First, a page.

wood burning stoves*
The moose likes OO, Patterns, UML and Refactoring and the fly likes Design Patterns Front Controller vs Page Controller Big Moose Saloon
  Search | Java FAQ | Recent Topics | Flagged Topics | Hot Topics | Zero Replies
Register / Login


Win a copy of Spring in Action this week in the Spring forum!
JavaRanch » Java Forums » Engineering » OO, Patterns, UML and Refactoring
Bookmark "Design Patterns Front Controller vs Page Controller" Watch "Design Patterns Front Controller vs Page Controller" New topic
Author

Design Patterns Front Controller vs Page Controller

Jawahar Rajan
Ranch Hand

Joined: Feb 28, 2002
Posts: 38
I am on a project team dedciding weather to use a Front End Controller or a Page controlled in the MVC that we are setting up.
The application will be Web Facing and will employ a wizard to help users navigate. Hence the tendency may be towards a Front end controler, rather than a Page Controller. But Front Controller seems rather complex and page controller requires seprate controller for each page. this inturn effects security.
what would be some condsiderations when make such a decisions
Any help is appreciated
Jawahar
Kyle Brown
author
Ranch Hand

Joined: Aug 10, 2001
Posts: 3892
    
    5
Use a framework that provides a Front Controller like Struts. It should be WAY past the point where we are building our own versions of these patterns now.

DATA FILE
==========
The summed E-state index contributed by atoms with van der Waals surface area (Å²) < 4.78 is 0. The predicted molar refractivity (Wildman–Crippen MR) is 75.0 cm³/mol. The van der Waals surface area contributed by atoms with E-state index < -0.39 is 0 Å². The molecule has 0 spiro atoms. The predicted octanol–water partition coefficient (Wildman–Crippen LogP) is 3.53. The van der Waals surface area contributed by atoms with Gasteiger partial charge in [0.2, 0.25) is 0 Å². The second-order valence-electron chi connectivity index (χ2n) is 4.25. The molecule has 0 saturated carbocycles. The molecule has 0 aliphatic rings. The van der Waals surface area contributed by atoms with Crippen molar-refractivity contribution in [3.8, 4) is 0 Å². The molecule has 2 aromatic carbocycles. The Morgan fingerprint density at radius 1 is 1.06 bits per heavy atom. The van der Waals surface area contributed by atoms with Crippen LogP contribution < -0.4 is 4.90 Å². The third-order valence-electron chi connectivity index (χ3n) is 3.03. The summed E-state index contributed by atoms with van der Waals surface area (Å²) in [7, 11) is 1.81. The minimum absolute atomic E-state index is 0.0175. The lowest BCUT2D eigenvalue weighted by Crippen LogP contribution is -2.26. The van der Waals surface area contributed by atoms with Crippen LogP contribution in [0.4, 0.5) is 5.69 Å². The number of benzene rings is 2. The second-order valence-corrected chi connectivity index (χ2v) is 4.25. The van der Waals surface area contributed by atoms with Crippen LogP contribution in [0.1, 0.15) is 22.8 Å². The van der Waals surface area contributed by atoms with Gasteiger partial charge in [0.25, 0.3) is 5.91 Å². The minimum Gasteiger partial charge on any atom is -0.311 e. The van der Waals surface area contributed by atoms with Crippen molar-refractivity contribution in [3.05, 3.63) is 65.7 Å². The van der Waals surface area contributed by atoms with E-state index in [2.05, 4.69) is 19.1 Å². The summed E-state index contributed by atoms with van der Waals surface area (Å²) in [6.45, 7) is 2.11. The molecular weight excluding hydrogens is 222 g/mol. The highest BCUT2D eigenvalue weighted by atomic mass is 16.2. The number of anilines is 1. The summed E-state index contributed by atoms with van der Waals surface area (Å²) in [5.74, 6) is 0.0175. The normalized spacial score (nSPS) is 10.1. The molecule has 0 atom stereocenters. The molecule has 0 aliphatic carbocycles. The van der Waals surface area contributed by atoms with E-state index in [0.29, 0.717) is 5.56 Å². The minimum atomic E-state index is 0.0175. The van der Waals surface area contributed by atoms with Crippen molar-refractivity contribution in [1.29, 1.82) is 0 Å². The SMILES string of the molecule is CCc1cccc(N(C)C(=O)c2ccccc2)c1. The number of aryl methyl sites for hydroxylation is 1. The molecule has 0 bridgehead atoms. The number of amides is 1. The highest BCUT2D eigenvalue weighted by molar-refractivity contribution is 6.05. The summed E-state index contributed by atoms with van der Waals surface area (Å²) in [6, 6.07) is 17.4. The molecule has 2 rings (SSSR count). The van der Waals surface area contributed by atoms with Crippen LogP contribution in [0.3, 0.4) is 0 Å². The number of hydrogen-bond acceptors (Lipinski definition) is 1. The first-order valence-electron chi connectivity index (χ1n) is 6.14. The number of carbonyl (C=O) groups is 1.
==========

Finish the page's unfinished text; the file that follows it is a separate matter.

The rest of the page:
Kyle


Kyle Brown, Author of Persistence in the Enterprise and Enterprise Java Programming with IBM Websphere, 2nd Edition
See my homepage at http://www.kyle-brown.com/ for other WebSphere information.
Ken Krebs
Ranch Hand

Joined: Nov 27, 2002
Posts: 451
Jawahar,
A good alternative to Struts to get the Front Controller behavior without having to write a lot of plumbing code is to use the more flexible MVC webapp portion of the lightweight frameworks provided by Spring. In Spring webapp MVC, you can declare a number of DispatcherServlets in your web.xml and each one can have a different strategy for resolving how URL's are mapped to Controllers that process the information from the HttpRequest.
Using this technique, all your url mappings and the wiring of your application components are declared in hierarchically organized configuration files. Spring's lightweight JavaBean container infrastructure handles wiring up your application components.
You can also use its AOP infrastructure to configure proxies/interceptors to handle your security infrastructure and transactions declaratively without having to resort to EJB.
The Petclinic sample webapp shows how all this is done in its configuration files, web.xml, applicationContext.xml, and petclinic-servlet.xml.


kktec<br />SCJP, SCWCD, SCJD<br />"What we observe is not nature itself, but nature exposed to our method of questioning." - Werner Heisenberg
Stan James
(instanceof Sidekick)
Ranch Hand

Joined: Jan 29, 2003
Posts: 8791
There could be such a thing as a dead simple front controller with a bunch of command pattern objects. The logic might be as primitive as

This is not a "feature rich" solution, but does just about the least possible work to delegate requests to appropriate commands.


A good question is never answered. It is not a bolt to be tightened into place but a seed to be planted and to bear more seed toward the hope of greening the landscape of the idea. John Ciardi
 
 
subject: Design Patterns Front Controller vs Page Controller